Monday, November 27, 2017

The Demand For David Friedman

My comment on Keynes on Newton--and some ideas for fantasy by David Friedman

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Have you read Adam Smith's book of essays? I was surprised that he wrote a 100 page essay on the history of astronomy. Especially since he is largely responsible for the idea of the division of labor. I think it's possible for labor to be overly divided. Take the handicap principle for example. Nowhere in the Wikipedia entry does it mention the fact that spending money is a costly signal. Smith also shared some enjoyable thoughts on music. Basically the main theme is on how things are ordered.

In the book's intro is this interesting bit...

The change in his habits which his removal to Edinburgh produced, was not equally favourable to his literary pursuits. The duties of his office, though they required but little exertion of thought, were yet sufficient to waste his spirits and to dissipate his attention; and now that his career is closed, it is impossible to reflect on the time they consumed, without lamenting, that it had not been employed in labours more profitable to the world, and more equal to his mind. - Dugald Stewart, An Account of the Life and Writings of Adam Smith

Imagine seeing Smith or Newton waiting in a line. You'd think, "Yikes! The opportunity cost is too high!" Or, "Something is really preventing the Invisible Hand from doing its job!"

While I'm here, I hope you don't mind if I share some ideas that I'd appreciate your thoughts on.

1. What if everybody had to do 100 push-ups before they purchased anything? The cost of trade would increase, so the quantity of trade would decrease, and so would the rate of progress. The reverse is true if the earliest native Americans had used horses. Horses would have reduced the cost of allocating resources, trading would have been less costly, the quantity of trade would have increased, and more progress would have been made.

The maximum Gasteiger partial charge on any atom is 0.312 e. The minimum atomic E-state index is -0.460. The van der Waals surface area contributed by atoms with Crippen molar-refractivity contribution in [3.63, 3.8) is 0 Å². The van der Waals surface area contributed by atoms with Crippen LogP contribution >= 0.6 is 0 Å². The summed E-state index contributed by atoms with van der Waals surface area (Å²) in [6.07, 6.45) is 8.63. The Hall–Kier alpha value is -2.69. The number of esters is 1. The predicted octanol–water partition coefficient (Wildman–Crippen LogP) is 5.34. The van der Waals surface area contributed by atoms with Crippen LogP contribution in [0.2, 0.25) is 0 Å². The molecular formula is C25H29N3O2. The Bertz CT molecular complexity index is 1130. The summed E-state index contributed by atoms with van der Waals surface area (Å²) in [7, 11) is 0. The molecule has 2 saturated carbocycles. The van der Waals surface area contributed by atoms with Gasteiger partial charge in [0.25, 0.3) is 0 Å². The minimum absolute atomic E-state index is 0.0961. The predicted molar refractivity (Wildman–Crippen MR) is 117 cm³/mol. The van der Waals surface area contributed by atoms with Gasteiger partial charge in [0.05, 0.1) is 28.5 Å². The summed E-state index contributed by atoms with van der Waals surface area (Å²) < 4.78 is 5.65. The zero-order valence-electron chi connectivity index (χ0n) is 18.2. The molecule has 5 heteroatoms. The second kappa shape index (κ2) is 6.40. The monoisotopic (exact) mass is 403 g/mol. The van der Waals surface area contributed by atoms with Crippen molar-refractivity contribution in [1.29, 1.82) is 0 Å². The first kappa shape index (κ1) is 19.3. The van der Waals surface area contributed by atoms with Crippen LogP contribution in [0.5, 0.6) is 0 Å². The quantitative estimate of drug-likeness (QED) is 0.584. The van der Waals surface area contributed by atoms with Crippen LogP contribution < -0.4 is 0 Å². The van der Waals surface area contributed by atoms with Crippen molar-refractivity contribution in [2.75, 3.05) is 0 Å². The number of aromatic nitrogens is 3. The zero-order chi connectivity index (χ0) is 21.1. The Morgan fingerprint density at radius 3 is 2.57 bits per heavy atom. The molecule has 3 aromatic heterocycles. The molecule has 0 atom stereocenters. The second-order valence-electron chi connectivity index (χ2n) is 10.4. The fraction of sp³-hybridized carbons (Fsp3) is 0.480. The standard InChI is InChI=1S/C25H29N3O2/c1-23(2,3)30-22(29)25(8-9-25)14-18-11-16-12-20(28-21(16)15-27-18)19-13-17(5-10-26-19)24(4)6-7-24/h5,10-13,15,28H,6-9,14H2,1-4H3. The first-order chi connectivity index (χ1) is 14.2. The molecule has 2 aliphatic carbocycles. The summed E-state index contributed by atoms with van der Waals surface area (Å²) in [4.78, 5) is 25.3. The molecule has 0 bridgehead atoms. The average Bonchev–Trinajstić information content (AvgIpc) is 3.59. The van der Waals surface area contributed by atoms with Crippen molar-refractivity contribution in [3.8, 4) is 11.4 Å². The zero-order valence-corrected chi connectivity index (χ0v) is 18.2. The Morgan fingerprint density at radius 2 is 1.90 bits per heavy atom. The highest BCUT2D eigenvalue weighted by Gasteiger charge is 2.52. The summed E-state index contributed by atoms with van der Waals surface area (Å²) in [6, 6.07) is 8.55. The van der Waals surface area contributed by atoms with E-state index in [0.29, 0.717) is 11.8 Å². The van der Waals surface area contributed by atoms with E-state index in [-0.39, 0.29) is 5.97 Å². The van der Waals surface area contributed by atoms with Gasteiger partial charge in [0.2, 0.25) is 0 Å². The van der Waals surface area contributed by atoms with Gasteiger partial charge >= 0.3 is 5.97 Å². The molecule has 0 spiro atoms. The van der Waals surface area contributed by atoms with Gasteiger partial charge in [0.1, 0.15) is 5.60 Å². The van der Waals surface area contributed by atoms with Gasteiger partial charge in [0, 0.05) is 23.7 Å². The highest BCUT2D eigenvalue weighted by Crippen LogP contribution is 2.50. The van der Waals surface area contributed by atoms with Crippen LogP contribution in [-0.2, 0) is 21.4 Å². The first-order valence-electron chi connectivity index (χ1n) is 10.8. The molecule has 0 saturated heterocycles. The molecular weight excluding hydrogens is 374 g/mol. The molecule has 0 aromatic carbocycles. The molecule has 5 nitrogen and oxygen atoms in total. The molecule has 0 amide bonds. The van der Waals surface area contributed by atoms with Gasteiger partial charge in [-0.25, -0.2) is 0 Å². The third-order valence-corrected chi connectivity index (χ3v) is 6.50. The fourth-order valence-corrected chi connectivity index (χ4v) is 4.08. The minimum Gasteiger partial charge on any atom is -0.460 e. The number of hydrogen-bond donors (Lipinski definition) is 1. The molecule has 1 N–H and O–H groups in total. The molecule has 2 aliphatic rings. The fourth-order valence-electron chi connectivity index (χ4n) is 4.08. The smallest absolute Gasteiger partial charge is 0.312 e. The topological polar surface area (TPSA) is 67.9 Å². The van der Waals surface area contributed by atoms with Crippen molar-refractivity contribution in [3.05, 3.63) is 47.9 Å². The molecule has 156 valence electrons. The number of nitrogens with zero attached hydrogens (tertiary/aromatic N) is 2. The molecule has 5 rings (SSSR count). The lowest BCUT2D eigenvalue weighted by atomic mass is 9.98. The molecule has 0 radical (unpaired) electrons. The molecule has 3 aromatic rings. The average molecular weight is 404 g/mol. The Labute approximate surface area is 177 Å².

2. Becoming bipedal reduced our ancestors' allocation costs. This increased the frequency of allocation, but it also meant having to more frequently solve allocation problems, which meant greater selection pressure on intelligence. The invention of bags and using other animals to carry things made the allocation problems even harder. Nowadays the allocation problems are even harder still, but good or bad allocation decisions rarely impact our reproduction. Therefore, we've reached peak intelligence.

3. Markets with prices work much better than socialism because prices transmit at least some information about people’s perception of importance. This would mean that the efficiency of allocation depends on the quantity of information about importance. Prices can never be optimal because they almost always fail to transmit all the information about importance. The economic term for the hidden information is of course “consumer surplus”. In theory, pragma-socialism would be the optimal economic system because it would entirely eliminate consumer surplus.

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